In order to check any of the partitions listed, let’s say the one listed with filesystem HPFS/NTFS on /dev/sda2 using dd

noah:/home/hipo# dd if=/dev/sda2 of=/dev/null bs=1M

As you can see the of (output file) for dd is set to /dev/null in order to prevent dd to write out any output red by /dev/sda2 partition. bs=1M instructs dd to read from /dev/sda2 by chunks of 1 Megabyte in order to accelerate the speed of checking the whole drive.
Decreasing the bs=1M to less will take more time but will make the bad block checking be more precise.
Anyhow in most cases bs of 1 Megabyte will be a good value.

After some minutes (depending on the partition size), dd if, of operations outputs a statistics informing on how dd operations went.
Hence ff some of the blocks on the partition failed to be red by dd this will be shown in the final stats on its operation completion.
The drive, I’m checking does not have any bad blocks and dd statistics for my checked partition does not show any hard drive bad block problems:

71520+1 records in
71520+1 records out
74994712576 bytes (75 GB) copied, 1964.75 s, 38.2 MB/s

The statistics is quite self explanatory my partition of s size 75 GB was scanned for 1964 seconds roughly 32 minutes 46 seconds. The number of records red and written are 71520+1 e.g. (records in / records out). This means that all the records were properly red and wrote to /dev/null and therefore no BAD blocks on my NTFS partition 😉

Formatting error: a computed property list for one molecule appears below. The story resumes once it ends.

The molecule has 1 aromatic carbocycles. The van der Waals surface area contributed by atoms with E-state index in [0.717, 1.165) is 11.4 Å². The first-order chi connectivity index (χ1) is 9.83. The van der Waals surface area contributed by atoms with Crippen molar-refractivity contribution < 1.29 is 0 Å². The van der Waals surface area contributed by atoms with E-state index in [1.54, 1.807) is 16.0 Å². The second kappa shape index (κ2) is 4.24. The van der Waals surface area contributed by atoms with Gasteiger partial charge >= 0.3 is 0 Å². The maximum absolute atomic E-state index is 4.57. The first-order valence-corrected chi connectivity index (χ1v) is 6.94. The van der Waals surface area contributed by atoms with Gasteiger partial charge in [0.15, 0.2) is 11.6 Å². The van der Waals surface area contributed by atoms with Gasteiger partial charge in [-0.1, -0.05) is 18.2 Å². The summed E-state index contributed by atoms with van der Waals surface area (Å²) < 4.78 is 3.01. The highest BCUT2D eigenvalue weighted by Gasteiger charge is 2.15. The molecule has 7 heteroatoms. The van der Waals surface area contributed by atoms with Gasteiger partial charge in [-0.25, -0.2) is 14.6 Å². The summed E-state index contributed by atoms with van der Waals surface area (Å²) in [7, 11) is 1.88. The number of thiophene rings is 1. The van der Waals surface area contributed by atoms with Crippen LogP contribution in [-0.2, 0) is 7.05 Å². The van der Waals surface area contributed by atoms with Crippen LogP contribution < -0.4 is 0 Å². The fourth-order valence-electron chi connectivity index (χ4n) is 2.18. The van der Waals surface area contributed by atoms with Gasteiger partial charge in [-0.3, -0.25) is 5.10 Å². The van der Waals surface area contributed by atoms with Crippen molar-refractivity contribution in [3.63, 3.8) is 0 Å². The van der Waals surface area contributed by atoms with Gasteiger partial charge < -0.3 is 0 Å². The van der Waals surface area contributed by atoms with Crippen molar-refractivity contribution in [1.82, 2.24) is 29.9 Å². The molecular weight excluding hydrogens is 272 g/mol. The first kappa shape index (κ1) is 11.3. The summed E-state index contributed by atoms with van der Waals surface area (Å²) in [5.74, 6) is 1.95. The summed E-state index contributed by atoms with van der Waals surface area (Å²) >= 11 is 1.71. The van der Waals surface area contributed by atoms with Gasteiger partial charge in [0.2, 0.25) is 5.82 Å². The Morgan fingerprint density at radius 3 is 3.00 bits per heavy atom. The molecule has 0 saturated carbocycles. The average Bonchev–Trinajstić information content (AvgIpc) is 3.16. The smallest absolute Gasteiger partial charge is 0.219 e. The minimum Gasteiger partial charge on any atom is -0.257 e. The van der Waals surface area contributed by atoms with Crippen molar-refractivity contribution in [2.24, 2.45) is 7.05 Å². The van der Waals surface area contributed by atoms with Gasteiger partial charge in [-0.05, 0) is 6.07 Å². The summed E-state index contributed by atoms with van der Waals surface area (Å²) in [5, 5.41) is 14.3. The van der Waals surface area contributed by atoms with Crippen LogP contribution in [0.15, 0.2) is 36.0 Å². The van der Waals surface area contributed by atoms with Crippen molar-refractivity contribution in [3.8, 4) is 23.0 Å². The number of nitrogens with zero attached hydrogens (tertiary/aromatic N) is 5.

How to extract Audio Sound and Music from Flash Videos (.flv) files and convert it to (.mp3) on Linux and BSD

Friday, April 15th, 2011

In my quest to know Linux better and use it capabilities to fulfill a multimedia tasks I came across the question:

How can I extract audio sound and music from Flash Videos .flv file format?

After a bit of investigation online I’ve found out in order to achieve this task the quickest way is via the handy ffmpeg conversion tool .

It’s rather easy actually, all necessery to do the conversion is to have the ffmpeg installed.
FFMpeg is part of Debian and Ubuntu repositories, so if you haven’t installed it yet, go straigh and install it with:

debian:~# apt-get install ffmpeg

Many modern day Linux distributions already have the ffmpeg pre-installed by default, ffmpeg even have a Windows version so this little tutorial should be directly applied on a Windows host with installed ffmpeg.

Convertion of a .flv file to .mp3 file for example is a real piece of cake to so do issue the command:

debian:~# ffmpeg -i input_file.flv -ab 128 -ar 44100 output_file.mp3

The few mmpeg options meaning is as follows:

-i (specifies input file)
-ab (Set the audio bitrate in bit/s 64k by default)
-ar (Set the audio sampling frequency (default = 44100 Hz).)

For more options checkout the ffmpeg help.

I found ffmpeg to be a bit slower than I expected. A 17 minutes .flv video file is converted to .mp3 for 38 seconds time.

Here is the textual output I got on my Debian Linux while extracting the flash video’s sound and converting it to mp3:

debian:~# time ffmpeg -i g7tvI6JCXD0.flv -ab 128 -ar 44100 output.mp3